Eggs are an excellent source of high quality, inexpensive protein. But chickens aren’t the only birds that lay delicious, ‘good for you’ eggs. If you haven’t tried duck eggs, you’re in for a treat. Once you get a chance to try them I think you will agree that duck eggs are better than chicken eggs. Especially if you raise them right in your own backyard.
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Raising Ducks For Eggs
I never set out to raise my own eggs. The ducklings just happened to show up on my doorstep one day. With my daughter saying “Mom, can we keep them?” The mother had been killed and so we became “duckling mommas”.
They grew quickly, straight into my heart, and soon were paying me back for keeping them with yummy breakfasts delivered fresh each morning.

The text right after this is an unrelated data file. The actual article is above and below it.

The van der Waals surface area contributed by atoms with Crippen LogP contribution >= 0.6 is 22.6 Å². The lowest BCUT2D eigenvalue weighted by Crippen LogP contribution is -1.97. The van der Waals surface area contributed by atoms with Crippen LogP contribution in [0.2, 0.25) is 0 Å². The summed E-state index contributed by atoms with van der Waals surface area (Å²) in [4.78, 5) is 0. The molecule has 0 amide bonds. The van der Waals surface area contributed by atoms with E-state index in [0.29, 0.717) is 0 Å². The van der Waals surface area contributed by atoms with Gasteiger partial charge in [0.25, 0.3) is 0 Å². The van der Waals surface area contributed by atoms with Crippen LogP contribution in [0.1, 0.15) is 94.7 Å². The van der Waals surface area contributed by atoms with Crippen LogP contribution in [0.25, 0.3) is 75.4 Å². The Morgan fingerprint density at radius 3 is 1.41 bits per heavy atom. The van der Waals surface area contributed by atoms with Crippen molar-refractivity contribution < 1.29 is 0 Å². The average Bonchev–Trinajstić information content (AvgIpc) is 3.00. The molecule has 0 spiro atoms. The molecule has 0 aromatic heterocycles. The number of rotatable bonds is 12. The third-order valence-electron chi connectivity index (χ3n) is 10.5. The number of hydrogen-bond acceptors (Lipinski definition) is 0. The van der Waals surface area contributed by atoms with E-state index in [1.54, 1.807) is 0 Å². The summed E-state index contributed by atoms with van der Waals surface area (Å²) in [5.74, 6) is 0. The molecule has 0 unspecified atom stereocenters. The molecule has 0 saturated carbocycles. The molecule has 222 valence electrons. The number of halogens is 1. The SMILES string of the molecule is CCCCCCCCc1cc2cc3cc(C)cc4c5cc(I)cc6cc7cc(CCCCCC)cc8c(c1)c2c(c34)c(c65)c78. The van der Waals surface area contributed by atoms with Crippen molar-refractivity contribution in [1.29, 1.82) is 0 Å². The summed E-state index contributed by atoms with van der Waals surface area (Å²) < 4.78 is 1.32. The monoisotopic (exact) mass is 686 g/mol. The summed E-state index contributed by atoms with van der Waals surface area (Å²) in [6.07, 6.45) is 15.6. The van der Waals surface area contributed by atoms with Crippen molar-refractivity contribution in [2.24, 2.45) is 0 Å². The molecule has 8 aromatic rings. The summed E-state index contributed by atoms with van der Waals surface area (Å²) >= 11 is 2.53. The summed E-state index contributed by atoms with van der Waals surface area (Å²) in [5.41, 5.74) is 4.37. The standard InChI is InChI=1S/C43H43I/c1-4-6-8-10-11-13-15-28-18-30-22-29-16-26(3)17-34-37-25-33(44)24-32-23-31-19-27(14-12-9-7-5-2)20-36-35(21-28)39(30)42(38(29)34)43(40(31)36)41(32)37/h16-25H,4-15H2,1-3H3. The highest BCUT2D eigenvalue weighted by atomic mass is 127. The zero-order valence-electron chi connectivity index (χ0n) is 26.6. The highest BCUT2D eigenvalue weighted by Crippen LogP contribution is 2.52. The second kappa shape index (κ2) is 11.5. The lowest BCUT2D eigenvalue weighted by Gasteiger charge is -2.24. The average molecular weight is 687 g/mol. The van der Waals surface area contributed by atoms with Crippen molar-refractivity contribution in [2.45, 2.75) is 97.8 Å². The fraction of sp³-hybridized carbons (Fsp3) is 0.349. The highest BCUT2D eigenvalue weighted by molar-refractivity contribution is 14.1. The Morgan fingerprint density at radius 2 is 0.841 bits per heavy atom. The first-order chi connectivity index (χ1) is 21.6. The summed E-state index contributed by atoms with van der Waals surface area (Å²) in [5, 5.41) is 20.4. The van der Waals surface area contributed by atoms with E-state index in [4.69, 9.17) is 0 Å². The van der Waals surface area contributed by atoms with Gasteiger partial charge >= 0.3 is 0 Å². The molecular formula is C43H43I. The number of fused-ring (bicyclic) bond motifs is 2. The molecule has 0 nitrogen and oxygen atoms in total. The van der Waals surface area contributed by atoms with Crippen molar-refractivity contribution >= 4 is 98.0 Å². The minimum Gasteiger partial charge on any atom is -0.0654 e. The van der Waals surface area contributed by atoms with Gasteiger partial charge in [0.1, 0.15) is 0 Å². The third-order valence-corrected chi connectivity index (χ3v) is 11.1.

I had never eaten a duck egg before, but now I never want to be without them.
Duck Eggs vs Chicken Eggs
I’ve now raised ducks for years and there are so many reasons I love ducks and their eggs. But let me tell you why they are so good and why they are even better than chicken eggs.
Duck Eggs Are Bigger
Though chicken eggs and duck eggs come in different sizes, the average duck egg is typically 50% larger than an average chicken egg. That means that for every duck that lays an egg, it would take 1 1/2 chickens to give you the same amount of food.
In fact, if you try to put duck eggs in a large chicken egg carton, the carton will not close.
More Reading: Raising Ducks 101 – How To Take Care Of Baby Ducklings
The White Of The Egg